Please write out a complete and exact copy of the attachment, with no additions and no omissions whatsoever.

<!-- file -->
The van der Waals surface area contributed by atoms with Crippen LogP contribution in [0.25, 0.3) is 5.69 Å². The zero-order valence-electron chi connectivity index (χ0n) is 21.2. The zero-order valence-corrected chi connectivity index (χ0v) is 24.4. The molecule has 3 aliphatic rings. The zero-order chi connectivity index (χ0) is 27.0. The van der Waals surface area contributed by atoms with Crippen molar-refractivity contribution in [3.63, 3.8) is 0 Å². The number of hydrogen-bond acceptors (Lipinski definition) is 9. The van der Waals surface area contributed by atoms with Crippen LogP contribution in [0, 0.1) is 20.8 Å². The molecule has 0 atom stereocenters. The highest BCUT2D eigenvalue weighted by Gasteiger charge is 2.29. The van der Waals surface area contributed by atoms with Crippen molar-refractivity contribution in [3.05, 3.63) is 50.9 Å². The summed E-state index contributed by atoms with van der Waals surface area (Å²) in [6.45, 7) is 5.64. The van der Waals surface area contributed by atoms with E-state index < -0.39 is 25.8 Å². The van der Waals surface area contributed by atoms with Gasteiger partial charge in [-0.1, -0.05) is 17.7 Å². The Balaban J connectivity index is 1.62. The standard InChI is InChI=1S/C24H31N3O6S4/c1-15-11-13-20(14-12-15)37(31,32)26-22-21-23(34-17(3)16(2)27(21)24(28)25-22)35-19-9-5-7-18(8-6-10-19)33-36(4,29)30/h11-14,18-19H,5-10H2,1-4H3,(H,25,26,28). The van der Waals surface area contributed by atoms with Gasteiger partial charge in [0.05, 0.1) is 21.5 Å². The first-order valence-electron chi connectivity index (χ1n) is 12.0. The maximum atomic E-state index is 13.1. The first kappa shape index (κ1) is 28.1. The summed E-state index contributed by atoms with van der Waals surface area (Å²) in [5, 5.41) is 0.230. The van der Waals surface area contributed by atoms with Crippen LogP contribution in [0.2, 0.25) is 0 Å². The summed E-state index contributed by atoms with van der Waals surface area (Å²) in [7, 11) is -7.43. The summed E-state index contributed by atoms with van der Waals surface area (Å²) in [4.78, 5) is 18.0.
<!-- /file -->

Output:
The van der Waals surface area contributed by atoms with Crippen LogP contribution in [0.25, 0.3) is 5.69 Å². The zero-order valence-electron chi connectivity index (χ0n) is 21.2. The zero-order valence-corrected chi connectivity index (χ0v) is 24.4. The molecule has 3 aliphatic rings. The zero-order chi connectivity index (χ0) is 27.0. The van der Waals surface area contributed by atoms with Crippen molar-refractivity contribution in [3.63, 3.8) is 0 Å². The number of hydrogen-bond acceptors (Lipinski definition) is 9. The van der Waals surface area contributed by atoms with Crippen LogP contribution in [0, 0.1) is 20.8 Å². The molecule has 0 atom stereocenters. The highest BCUT2D eigenvalue weighted by Gasteiger charge is 2.29. The van der Waals surface area contributed by atoms with Crippen molar-refractivity contribution in [3.05, 3.63) is 50.9 Å². The summed E-state index contributed by atoms with van der Waals surface area (Å²) in [6.45, 7) is 5.64. The van der Waals surface area contributed by atoms with E-state index < -0.39 is 25.8 Å². The van der Waals surface area contributed by atoms with Gasteiger partial charge in [-0.1, -0.05) is 17.7 Å². The Balaban J connectivity index is 1.62. The standard InChI is InChI=1S/C24H31N3O6S4/c1-15-11-13-20(14-12-15)37(31,32)26-22-21-23(34-17(3)16(2)27(21)24(28)25-22)35-19-9-5-7-18(8-6-10-19)33-36(4,29)30/h11-14,18-19H,5-10H2,1-4H3,(H,25,26,28). The van der Waals surface area contributed by atoms with Gasteiger partial charge in [0.05, 0.1) is 21.5 Å². The first-order valence-electron chi connectivity index (χ1n) is 12.0. The maximum atomic E-state index is 13.1. The first kappa shape index (κ1) is 28.1. The summed E-state index contributed by atoms with van der Waals surface area (Å²) in [5, 5.41) is 0.230. The van der Waals surface area contributed by atoms with Crippen LogP contribution in [0.2, 0.25) is 0 Å². The summed E-state index contributed by atoms with van der Waals surface area (Å²) in [7, 11) is -7.43. The summed E-state index contributed by atoms with van der Waals surface area (Å²) in [4.78, 5) is 18.0.